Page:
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Opposition Stages Protest Rally, Defying Ban

September 7, 1987

CHINANDEGA, Nicaragua (AP) _ In defiance of a government ban, hundreds of protesters staged a march and rally to demand that the leftist Sandinista government restore civil liberties.

Police with rubber truncheons stood by but did not stop the Sunday demonstration.

No arrests or violence were reported.

Several hundred demonstrators marched for two blocks to a used-car garage where about 1,000 people gathered to hear opposition leaders denounce the lack of constitutional freedoms.

Some marchers held banners reading, ″Liberty for all political prisoners 3/8″ and chanted slogans such as ″Press freedom 3/8″

Public demonstrations without written permission are banned under a state of emergency in effect almost continuously since 1982.

The law suspends most civil rights. President Daniel Ortega has said the decree was necessary because of activities by the U.S.-supported Contra rebels against his Sandinista government.

Leaders of the rally said it was called to test the Sandinistas’ commitment to democratic reform under a new peace plan signed Aug. 7 by the five Central American presidents.

The march was allowed to go on after an argument between Carlos Huembes, a leader of the Nicaraguan Democratic Coordinate, the coalition that organized the demonstration, and the local security chief.

″If the street belongs to the poeple, I don’t know why we can’t pass,″ said Huembes.

″It’s the law,″ responded Deputy Commander Eduardo Cuadra, head of the state security police in Chinandega, 80 miles northeast of Nicaragua’s capital, Managua. But the police did not intervene.

An opposition demonstration in Managua a few weeks ago was broken up by police using dogs, clubs and electric prods, and two protest leaders were arrested.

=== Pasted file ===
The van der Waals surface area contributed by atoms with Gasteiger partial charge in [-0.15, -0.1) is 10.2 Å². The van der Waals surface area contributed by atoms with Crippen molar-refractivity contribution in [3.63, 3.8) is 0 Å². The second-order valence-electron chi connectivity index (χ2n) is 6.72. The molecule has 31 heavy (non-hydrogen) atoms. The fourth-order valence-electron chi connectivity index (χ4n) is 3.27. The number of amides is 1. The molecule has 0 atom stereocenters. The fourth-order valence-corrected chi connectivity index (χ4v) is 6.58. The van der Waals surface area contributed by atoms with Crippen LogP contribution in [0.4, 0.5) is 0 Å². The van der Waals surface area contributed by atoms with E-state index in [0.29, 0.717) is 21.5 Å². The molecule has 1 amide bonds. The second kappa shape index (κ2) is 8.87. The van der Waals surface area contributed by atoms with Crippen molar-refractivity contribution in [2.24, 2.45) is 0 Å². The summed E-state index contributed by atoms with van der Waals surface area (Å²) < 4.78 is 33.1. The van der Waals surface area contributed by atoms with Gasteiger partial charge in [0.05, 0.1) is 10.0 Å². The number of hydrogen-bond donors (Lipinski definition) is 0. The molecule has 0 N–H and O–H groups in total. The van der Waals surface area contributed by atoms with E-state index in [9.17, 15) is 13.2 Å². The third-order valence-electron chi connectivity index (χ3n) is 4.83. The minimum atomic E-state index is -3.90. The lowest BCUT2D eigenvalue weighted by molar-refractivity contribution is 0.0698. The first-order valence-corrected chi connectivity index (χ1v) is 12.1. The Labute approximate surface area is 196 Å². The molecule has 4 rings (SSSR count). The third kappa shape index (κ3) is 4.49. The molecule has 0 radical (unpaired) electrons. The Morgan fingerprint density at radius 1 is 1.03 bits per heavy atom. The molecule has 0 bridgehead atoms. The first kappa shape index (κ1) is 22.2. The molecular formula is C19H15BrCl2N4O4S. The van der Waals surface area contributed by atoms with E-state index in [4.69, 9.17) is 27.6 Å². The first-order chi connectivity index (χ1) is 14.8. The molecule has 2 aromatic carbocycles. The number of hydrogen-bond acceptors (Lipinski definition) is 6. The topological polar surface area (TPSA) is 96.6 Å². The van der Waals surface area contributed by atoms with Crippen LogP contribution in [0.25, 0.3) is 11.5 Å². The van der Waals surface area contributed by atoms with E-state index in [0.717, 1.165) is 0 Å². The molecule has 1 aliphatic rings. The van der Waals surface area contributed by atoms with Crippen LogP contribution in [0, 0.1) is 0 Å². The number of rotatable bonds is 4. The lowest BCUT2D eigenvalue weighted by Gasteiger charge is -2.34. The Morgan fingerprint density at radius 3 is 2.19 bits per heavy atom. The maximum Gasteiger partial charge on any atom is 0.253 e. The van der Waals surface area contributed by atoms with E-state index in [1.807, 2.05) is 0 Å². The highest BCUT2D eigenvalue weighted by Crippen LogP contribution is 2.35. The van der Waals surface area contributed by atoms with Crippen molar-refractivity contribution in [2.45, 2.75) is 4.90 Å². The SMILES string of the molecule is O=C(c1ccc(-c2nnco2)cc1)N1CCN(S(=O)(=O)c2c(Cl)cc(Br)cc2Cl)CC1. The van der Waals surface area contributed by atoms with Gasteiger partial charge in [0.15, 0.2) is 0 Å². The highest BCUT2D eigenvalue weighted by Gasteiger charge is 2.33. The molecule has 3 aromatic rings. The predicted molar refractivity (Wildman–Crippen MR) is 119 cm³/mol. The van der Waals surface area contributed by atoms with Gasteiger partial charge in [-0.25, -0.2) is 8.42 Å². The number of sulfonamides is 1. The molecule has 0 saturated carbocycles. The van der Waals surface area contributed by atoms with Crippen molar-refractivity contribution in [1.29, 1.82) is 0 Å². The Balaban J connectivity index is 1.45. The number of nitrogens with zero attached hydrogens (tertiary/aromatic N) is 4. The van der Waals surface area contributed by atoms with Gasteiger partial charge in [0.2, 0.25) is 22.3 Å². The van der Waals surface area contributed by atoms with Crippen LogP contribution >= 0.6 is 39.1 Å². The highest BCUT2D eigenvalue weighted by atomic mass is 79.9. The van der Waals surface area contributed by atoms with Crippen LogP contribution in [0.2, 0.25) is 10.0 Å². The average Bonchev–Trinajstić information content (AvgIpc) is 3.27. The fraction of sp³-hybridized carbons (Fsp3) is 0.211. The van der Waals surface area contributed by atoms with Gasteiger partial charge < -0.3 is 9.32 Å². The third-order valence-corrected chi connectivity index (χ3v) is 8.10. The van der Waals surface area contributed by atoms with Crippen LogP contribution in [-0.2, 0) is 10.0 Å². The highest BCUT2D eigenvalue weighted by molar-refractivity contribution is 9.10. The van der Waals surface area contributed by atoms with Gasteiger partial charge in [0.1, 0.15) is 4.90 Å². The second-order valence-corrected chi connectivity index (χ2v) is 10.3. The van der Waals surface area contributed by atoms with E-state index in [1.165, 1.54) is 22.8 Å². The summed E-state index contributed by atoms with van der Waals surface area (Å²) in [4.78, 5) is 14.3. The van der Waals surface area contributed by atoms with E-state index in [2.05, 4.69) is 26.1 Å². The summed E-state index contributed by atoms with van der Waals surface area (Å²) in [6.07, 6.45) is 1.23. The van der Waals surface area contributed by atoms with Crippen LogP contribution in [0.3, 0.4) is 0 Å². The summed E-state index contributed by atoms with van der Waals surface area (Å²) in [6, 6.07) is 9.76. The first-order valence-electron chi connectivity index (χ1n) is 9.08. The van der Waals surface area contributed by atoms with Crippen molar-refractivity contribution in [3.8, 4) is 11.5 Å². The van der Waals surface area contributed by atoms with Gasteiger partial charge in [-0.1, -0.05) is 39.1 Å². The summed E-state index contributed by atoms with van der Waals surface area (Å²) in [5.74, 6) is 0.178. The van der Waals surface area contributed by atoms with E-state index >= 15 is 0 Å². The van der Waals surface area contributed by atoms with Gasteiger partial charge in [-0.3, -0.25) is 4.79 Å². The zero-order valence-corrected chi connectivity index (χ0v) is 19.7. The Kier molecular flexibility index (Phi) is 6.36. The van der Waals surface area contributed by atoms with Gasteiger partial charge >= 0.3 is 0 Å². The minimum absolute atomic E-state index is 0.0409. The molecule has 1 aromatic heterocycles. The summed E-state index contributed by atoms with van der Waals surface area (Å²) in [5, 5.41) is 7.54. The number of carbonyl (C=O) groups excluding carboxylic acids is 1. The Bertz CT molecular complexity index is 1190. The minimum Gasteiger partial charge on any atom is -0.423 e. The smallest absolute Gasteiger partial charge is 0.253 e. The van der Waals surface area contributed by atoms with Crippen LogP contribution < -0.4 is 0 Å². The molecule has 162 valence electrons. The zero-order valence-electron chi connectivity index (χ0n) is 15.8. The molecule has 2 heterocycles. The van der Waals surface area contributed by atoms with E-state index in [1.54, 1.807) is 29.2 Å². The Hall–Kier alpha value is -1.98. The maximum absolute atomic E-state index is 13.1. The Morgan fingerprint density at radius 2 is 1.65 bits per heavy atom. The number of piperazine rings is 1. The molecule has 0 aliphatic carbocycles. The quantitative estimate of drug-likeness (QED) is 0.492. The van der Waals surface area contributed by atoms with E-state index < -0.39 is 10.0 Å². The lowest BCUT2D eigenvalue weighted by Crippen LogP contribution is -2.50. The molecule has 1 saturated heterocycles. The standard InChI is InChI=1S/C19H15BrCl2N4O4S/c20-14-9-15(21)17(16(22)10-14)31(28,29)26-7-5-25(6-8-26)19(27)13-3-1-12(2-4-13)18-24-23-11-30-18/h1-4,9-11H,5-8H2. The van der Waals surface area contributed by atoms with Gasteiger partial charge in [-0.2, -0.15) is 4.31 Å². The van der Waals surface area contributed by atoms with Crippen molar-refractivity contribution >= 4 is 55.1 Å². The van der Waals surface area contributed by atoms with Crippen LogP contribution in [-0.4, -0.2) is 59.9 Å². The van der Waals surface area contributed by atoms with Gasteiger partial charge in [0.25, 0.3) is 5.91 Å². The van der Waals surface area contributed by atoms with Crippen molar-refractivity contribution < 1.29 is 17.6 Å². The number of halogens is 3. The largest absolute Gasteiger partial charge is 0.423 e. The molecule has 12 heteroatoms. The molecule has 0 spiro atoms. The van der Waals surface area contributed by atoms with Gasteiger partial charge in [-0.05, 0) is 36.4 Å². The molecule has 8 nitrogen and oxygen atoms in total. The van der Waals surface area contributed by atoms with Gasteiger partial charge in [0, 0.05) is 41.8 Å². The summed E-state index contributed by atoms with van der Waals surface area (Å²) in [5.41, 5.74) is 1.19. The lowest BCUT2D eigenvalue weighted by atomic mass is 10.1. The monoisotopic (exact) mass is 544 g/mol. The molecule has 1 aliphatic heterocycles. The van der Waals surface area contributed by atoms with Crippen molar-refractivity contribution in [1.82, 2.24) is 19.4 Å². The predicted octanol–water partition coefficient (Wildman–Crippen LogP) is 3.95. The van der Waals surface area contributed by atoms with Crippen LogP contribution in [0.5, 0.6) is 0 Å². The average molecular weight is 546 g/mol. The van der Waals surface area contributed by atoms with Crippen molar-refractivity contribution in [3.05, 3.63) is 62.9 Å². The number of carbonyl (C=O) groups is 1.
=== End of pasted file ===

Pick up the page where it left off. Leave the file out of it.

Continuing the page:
At the rally, speakers denounced ″repression″ by the government, including press censorship and the wide powers police have to arrest people and search premises under the emergency law.

″The fight is not easy with a dictatorship,″ Myriam Arguello, general secretary of the Nicaraguan Conservative Party, a Coordinate member, told the rally.

The Democratic Coordinate is made up of four political parties, two independent labor unions and business groups.

The Central America peace plan calls for peace talks between rebel groups and their governments, cease-fires and a number of reforms to bring about greater democracy in the area.

The Contras have accepted the plan, including negotiations, but the Sandinistas have insisted on direct talks with the United States because of its aid to the rebels.

Ms. Arguello and other leaders called on the Sandinistas to comply with the peace plan’s provisions.

The Sandinistas, shortly after signing the new accord, said the state of siege could not be lifted until the United States ″ends its aggression.″

The opposition leaders stressed unity among their members.

″This is the time for patriotism,″ said Ramiro Gurdian, vice president of the Superior Private Enterprise Council. ″It’s not the time for (political) parties because the problems we have in front of us are very serious.″

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